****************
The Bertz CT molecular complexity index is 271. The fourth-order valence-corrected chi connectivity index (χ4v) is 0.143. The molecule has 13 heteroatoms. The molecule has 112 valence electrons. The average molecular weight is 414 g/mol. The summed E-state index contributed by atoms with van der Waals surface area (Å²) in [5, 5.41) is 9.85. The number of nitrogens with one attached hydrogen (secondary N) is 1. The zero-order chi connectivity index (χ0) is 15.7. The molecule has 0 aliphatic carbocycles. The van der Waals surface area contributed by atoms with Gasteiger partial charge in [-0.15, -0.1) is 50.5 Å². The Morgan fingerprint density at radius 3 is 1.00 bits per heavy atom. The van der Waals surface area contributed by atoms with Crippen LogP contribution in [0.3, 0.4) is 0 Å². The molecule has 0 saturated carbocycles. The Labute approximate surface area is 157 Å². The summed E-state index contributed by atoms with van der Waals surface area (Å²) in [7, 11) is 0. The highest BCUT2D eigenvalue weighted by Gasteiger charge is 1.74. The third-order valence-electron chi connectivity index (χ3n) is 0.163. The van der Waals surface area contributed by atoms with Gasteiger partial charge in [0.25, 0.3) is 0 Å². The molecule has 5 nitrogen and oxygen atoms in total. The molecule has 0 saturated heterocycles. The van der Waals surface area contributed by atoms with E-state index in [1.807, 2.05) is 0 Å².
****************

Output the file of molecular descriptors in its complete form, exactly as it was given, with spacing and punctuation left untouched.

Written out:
The Bertz CT molecular complexity index is 271. The fourth-order valence-corrected chi connectivity index (χ4v) is 0.143. The molecule has 13 heteroatoms. The molecule has 112 valence electrons. The average molecular weight is 414 g/mol. The summed E-state index contributed by atoms with van der Waals surface area (Å²) in [5, 5.41) is 9.85. The number of nitrogens with one attached hydrogen (secondary N) is 1. The zero-order chi connectivity index (χ0) is 15.7. The molecule has 0 aliphatic carbocycles. The van der Waals surface area contributed by atoms with Gasteiger partial charge in [-0.15, -0.1) is 50.5 Å². The Morgan fingerprint density at radius 3 is 1.00 bits per heavy atom. The van der Waals surface area contributed by atoms with Crippen LogP contribution in [0.3, 0.4) is 0 Å². The molecule has 0 saturated carbocycles. The Labute approximate surface area is 157 Å². The summed E-state index contributed by atoms with van der Waals surface area (Å²) in [7, 11) is 0. The highest BCUT2D eigenvalue weighted by Gasteiger charge is 1.74. The third-order valence-electron chi connectivity index (χ3n) is 0.163. The van der Waals surface area contributed by atoms with Gasteiger partial charge in [0.25, 0.3) is 0 Å². The molecule has 5 nitrogen and oxygen atoms in total. The molecule has 0 saturated heterocycles. The van der Waals surface area contributed by atoms with E-state index in [1.807, 2.05) is 0 Å².